KiCad can also show you a 3D rendering of what your board would look like, but you have to supply 3D models of any custom parts you include. My board has a whole pile of parts that I had to create my own footprint for (usb connector, uSD connector, all the Hirose DF-13 2, 3, 4, and 6-pin connectors, etc). So I went to the manufacturers website, and found CAD files for most of them, and the imported them into Rhino, scaled and positioned them correctly, and then exported them as STL files. Wings 3D, although nowhere near as capable as Rhino, has a WRL exporter that KiCad is designed for, so I imported the STL models into Wings 3D, colored them, and exported them as WRL files. I then applied the 3D model to each component footprint, which allows me to generate this:


All in all, not bad.

I plan on sending in this board to get made later this week, so hopefully I'll have my own MicroPython board inside uCee within a couple weeks.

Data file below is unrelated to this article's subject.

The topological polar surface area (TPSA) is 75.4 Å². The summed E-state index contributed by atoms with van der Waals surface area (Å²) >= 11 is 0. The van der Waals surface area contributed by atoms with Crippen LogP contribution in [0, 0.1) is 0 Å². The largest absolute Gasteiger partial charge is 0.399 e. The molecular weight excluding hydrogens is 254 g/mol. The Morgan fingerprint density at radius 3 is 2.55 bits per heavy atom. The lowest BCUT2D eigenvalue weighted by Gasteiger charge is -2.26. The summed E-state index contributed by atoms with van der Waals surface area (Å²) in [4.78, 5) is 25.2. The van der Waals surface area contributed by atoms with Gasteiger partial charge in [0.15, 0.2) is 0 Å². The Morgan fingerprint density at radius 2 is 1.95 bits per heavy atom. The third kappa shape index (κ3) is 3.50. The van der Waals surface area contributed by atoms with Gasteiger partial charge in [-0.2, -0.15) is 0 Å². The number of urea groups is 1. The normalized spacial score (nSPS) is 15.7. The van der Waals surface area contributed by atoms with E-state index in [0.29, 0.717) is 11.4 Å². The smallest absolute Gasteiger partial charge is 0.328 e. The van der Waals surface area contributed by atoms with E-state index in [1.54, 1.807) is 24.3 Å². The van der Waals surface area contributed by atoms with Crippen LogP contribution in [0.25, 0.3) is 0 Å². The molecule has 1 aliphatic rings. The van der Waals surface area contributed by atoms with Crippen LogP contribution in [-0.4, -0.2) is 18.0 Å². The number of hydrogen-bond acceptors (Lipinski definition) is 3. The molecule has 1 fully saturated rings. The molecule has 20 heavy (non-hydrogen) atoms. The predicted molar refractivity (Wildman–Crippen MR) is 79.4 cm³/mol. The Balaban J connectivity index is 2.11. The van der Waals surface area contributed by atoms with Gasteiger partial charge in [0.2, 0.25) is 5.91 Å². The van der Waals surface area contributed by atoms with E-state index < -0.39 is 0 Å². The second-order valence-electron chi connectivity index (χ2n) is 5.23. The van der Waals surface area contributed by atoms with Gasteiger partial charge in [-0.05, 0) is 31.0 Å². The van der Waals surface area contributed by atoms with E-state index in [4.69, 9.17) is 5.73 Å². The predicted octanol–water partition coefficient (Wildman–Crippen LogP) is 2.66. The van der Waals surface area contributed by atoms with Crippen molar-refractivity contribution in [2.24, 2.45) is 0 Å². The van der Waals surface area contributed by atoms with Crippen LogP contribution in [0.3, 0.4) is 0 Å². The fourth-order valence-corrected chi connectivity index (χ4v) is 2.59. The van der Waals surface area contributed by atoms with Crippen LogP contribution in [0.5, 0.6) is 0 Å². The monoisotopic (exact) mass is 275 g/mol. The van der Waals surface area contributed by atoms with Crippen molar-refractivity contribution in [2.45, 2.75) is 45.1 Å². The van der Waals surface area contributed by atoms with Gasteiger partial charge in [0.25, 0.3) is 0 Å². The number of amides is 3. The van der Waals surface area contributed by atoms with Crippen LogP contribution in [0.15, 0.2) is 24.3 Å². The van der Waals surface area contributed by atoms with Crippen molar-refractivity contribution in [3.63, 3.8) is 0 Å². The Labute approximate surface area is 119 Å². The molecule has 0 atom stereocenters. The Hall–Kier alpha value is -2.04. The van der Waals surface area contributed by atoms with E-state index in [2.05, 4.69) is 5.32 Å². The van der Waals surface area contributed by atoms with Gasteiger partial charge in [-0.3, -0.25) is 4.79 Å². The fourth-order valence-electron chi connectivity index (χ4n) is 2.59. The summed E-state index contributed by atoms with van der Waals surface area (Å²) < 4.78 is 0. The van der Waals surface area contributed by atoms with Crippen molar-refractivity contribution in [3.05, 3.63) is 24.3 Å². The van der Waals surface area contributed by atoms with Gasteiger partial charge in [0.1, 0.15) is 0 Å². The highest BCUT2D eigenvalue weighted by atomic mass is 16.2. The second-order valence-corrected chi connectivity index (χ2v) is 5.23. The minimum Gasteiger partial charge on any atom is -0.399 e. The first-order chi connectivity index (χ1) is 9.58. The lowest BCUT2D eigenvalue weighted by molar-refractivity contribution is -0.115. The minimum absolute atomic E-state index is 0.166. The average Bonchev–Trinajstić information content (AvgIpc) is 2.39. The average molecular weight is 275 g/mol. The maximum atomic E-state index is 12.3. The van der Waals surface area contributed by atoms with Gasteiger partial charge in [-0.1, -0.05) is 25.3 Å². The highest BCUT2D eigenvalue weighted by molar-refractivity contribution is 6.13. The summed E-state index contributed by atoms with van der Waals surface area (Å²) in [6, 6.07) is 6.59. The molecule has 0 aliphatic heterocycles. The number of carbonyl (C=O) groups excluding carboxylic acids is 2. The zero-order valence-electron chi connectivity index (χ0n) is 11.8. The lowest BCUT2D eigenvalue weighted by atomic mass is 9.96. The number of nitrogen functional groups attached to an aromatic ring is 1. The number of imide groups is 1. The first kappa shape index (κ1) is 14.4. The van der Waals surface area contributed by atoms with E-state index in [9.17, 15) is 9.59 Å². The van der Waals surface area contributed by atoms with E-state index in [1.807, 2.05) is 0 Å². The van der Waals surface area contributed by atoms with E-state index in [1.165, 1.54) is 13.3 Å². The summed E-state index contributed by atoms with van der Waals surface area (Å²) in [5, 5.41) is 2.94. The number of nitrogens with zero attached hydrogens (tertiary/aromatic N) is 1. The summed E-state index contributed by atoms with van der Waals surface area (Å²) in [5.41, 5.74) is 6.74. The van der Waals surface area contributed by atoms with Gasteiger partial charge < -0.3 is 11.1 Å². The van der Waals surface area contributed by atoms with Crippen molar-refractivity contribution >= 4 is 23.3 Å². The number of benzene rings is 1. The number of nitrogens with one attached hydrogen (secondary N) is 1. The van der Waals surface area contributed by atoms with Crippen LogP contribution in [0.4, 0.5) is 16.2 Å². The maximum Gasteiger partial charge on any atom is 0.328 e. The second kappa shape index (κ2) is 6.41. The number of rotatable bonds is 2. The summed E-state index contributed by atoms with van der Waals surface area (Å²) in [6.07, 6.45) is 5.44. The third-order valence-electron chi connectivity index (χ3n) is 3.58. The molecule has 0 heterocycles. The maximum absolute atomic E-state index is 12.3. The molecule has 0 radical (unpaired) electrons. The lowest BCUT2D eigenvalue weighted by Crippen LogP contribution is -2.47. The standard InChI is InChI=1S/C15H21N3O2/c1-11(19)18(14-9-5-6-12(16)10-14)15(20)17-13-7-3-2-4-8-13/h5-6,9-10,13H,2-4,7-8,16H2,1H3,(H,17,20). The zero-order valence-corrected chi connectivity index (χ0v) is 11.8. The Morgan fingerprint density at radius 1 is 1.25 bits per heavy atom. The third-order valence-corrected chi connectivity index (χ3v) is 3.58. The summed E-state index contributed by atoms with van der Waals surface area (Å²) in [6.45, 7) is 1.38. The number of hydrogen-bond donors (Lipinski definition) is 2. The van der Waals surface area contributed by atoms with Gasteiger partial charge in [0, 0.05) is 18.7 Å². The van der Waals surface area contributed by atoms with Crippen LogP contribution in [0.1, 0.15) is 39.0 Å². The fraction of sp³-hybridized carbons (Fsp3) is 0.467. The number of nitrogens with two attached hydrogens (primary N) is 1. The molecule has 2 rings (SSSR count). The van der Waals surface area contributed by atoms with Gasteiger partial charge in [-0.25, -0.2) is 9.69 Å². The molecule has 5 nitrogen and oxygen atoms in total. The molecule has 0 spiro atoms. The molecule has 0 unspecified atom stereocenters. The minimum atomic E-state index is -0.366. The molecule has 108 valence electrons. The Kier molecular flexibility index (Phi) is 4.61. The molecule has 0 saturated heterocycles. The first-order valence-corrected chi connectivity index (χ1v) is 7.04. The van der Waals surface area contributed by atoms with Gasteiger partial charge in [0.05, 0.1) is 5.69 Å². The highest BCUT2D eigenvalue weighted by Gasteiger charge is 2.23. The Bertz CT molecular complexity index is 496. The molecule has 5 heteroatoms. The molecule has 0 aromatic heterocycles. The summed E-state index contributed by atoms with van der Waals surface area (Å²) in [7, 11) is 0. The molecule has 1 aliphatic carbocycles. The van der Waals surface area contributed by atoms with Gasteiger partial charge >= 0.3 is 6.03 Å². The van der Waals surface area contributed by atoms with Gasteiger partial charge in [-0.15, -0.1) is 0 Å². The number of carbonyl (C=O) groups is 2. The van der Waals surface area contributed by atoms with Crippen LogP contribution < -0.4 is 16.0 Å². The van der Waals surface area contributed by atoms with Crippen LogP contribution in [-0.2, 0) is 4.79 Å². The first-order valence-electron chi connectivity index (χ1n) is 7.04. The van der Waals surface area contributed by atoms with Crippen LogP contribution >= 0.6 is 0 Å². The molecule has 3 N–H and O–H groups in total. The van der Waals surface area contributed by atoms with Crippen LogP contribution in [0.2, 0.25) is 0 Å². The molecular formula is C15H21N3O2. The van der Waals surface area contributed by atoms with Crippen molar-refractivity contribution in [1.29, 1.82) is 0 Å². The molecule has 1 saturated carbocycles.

Saturday, January 25, 2014

uCee With A Lid

So, the plan all along has been to print a lid for uCee, i just haven't gotten around to it until today.

Way back when I first started this project, the very first thing I did was create a CAD model of the robot:

uCee - CAD Model

Now that the robot finally has its top, you should be able to see the resemblance:

uCee - Real Robot

So, I think it has turned out pretty good, all in all. I just ordered a new pair of batteries for it, so by next weekend it will hopefully work a little better (the batteries I have now are ones I bought back in 2006 for NanoSeeker, and they are pretty much toast). I also have to put together 3 ProxDot sensors, and mount them.